Magritte painting breaks record at Christie’s Surrealist sale

Market reassured after high sell-through rates at the auction house's two sales


The mood was high at Christie’s last night after the total haul for the evening’s Impressionist & Modern and Surreal auctions—£136.9m with fees and a high combined sell through rate of 92%—showed a 45% increase on results this time last year. Jay Vincze, the head of Impressionist and Modern art for Christie’s London, called this “incredibly reassuring for the market”, which was further bolstered by the continued slump in the value of the pound, making works more attractive to foreign buyers, especially Asian collectors, who seemed to be out in force last night.

Among the highlights of the evening was a record for René Magritte’s La Corde Sensible (1960). It fetched a hammer price of £13.5m (£14.4m with fees) just short of its lower estimate of £14m, but this was nonetheless £5m more than the previous record for the artist. The work led the Surrealist sale, which achieved its highest-ever result at Christie’s (see below for numbers).

Magritte proved popular, with another work of his, Le domaine d’Arnheim (1938) selling for £9m (£10.2m with fees), above its upper estimate of £8.5m. This work, however, left a sour taste in the mouth of its owner, the Russian billionaire Dmitry Rybolovlev who, as reported by Bloomberg, bought it for $43.5m from the Swiss private dealer and Free Port impresario Yves Bouvier. The two are currently locked in a legal battle, with Rybolovlev claiming he was overcharged on a number of works that he bought through Bouvier.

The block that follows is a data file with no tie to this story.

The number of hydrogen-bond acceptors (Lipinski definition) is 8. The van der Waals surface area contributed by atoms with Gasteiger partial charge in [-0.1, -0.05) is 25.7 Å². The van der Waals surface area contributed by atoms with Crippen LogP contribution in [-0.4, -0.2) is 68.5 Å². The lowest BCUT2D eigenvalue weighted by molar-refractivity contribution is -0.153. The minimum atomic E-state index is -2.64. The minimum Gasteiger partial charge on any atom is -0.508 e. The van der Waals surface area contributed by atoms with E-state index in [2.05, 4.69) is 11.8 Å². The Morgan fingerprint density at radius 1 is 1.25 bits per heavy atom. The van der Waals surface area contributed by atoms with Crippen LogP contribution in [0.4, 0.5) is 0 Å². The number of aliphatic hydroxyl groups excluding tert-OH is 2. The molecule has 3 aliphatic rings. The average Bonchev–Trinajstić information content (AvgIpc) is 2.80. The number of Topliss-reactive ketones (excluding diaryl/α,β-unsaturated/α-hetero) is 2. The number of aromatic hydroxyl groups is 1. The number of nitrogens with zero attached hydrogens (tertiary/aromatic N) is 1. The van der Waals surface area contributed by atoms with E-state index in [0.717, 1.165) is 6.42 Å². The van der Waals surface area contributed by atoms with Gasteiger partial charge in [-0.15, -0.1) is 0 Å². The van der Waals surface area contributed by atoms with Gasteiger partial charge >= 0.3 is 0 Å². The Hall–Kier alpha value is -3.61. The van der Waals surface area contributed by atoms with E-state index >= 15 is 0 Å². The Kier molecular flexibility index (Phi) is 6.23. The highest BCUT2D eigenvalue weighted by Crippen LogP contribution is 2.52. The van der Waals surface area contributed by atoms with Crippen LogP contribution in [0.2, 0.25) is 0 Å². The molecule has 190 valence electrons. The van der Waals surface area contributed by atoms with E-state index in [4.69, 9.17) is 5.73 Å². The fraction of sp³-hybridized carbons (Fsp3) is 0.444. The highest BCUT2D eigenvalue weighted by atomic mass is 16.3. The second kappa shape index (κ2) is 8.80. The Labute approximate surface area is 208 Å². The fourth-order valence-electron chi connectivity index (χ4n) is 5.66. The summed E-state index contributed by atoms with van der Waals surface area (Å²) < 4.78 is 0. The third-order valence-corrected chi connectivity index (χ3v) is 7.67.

Christie’s reportedly sold more works from Rybolovlev’s collection on the night, including the highest-selling lot, Paul Gauguin’s colourful Te Fare (La Maison) (1892), which fetched £18m (£20.3m with fees), though this was far below the reported $85m that the Russian collector had paid for it. His bronze model of Auguste Rodin’s Le basier (cast in 2010), meanwhile, failed to find a buyer with its £4m-£6m estimate, though he had bought it for a reported $10.4m.

It was good news for the philanthropist and collector Barbara Lambrecht, however, who sold 13 works to benefit the Rubens Prize Collection in the Museum of Contemporary Art in Seigen, Germany. All lots sold for a combined total of £15.9m with fees, including a beautiful, sober and almost monochrome portrait by Berthe Morisot, Femme en noire (1875), which more than doubled its high estimate, selling for £1.7m (£2m with fees). 

Impressionist & Modern sale

Estimate: £65.8m-£97.7m

Total: £80.6m (£94.3m with fees)

Sold by lot: 92%

The Art of the Surreal sale

Estimate: £32.8m-£44.9m

Total: £37.3m (£42.6m with fees)

Sold by lot: 91%


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